It’s really cool being a nurse, often stressful, never boring, seeing the science of nursing and medicine evolve. My favorite technological advances are those that make you slap your head and say — duh. As in, why didn’t someone think of this before?
Here are two life-saving inventions that have been around for a few years, and one new study that points the way to fast emergency relief for sick children…
Plumpynut is a remarkably simple concoction: it is basically made of peanut butter, powdered milk, powdered sugar, and enriched with vitamins and minerals. It tastes like a peanut butter paste. It is very sweet, and because of that kids cannot get enough of it.
The formula was developed by a nutritionist. It doesn’t need refrigeration, water, or cooking; mothers simply squeeze out the paste. Many children can even feed themselves. Each serving is the equivalent of a glass of milk and a multivitamin.
A clump of peanut butter in a plastic bag. This could easily be made locally for long-term response to malnutrition. The next is high-tech to manufacture, but simple to use…
Half of the world’s poor suffer from waterborne disease, and nearly 6,000 people – mainly children – die each day by consuming unsafe drinking water.
LifeStraw® water purifiers have been developed as a practical way of preventing disease and saving lives, as well as achieving the Millennium Development Goal of reducing by one-half the proportion of people without sustainable access to safe water by the year 2015.
And this is really good news…
PARIS (AFP) A teaspoon of moistened sugar under the tongue could save the lives of thousands of children suffering from hypoglycemia caused by malaria, a researcher who conducted clinical trials said Thursday.
Malaria claims more than a million lives a year — 800,000 of them African children aged under five — and sickens hundreds of millions more, according to the World Health Organisation (WHO).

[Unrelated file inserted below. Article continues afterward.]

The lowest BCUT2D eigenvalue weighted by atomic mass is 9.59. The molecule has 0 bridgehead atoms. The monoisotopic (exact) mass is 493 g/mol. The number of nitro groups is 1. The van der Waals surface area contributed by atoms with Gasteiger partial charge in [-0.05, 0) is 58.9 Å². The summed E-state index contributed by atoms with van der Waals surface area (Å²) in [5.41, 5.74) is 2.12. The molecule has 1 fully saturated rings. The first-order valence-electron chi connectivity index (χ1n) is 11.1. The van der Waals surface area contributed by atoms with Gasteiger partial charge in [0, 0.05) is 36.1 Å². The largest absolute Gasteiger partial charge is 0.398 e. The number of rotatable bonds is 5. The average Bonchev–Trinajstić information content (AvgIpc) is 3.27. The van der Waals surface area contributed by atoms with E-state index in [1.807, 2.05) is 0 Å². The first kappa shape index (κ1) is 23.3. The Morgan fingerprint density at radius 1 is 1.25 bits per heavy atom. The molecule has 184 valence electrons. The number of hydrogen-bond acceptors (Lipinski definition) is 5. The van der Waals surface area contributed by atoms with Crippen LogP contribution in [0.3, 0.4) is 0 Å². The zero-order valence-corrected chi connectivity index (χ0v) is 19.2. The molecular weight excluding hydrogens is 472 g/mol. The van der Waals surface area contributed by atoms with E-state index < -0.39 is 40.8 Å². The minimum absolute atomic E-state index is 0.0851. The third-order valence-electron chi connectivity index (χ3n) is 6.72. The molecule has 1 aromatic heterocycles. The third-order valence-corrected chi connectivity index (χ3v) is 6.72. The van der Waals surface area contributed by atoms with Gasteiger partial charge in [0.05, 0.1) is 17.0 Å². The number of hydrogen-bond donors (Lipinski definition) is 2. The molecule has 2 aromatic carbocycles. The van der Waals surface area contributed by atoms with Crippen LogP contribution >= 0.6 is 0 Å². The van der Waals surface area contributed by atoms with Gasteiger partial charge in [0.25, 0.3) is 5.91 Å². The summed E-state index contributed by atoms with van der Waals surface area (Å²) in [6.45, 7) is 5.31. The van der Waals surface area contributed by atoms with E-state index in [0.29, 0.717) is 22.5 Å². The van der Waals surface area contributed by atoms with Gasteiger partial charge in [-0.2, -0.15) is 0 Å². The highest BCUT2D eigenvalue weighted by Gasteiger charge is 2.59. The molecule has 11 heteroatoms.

The rapid drop in blood sugar that frequently accompanies severe malaria kills many children in remote parts of Africa before they can reach a clinic for an intravenous dose of glucose, the proven treatment for hypoglycaemia.
I.V. therapy saves lives, but needs skills to administer and is not without risk, especially in a place where resources are scarce. The first action to take when you suspect someone is dropping their blood sugar is to get them some sugar fast. You can, and should, try this at home. The African research findings support a fast response to low blood sugar and help save I.V. supplies for other needs. We already have cheap, small and accurate blood glucose meters that can be used in clinics to monitor the child’s response, or lacking that, just watch their condition. Cool.
I had wondered why people in parts of the world where diarrhea kills children had no folk medicine for it. But I was talking to a nurses aid who had been a medic in Liberia, and she said that they did, in fact, make homemade rehydrating drinks, from fruit and sugar and salt. This totally makes sense.
Growing up in the Rapture-ready 70’s gives you a weird outlook, a kind of survivalist sense. I always wonder how you take care of people without the machines that go beep. A spoonful of sugar to save a life. That’s cool.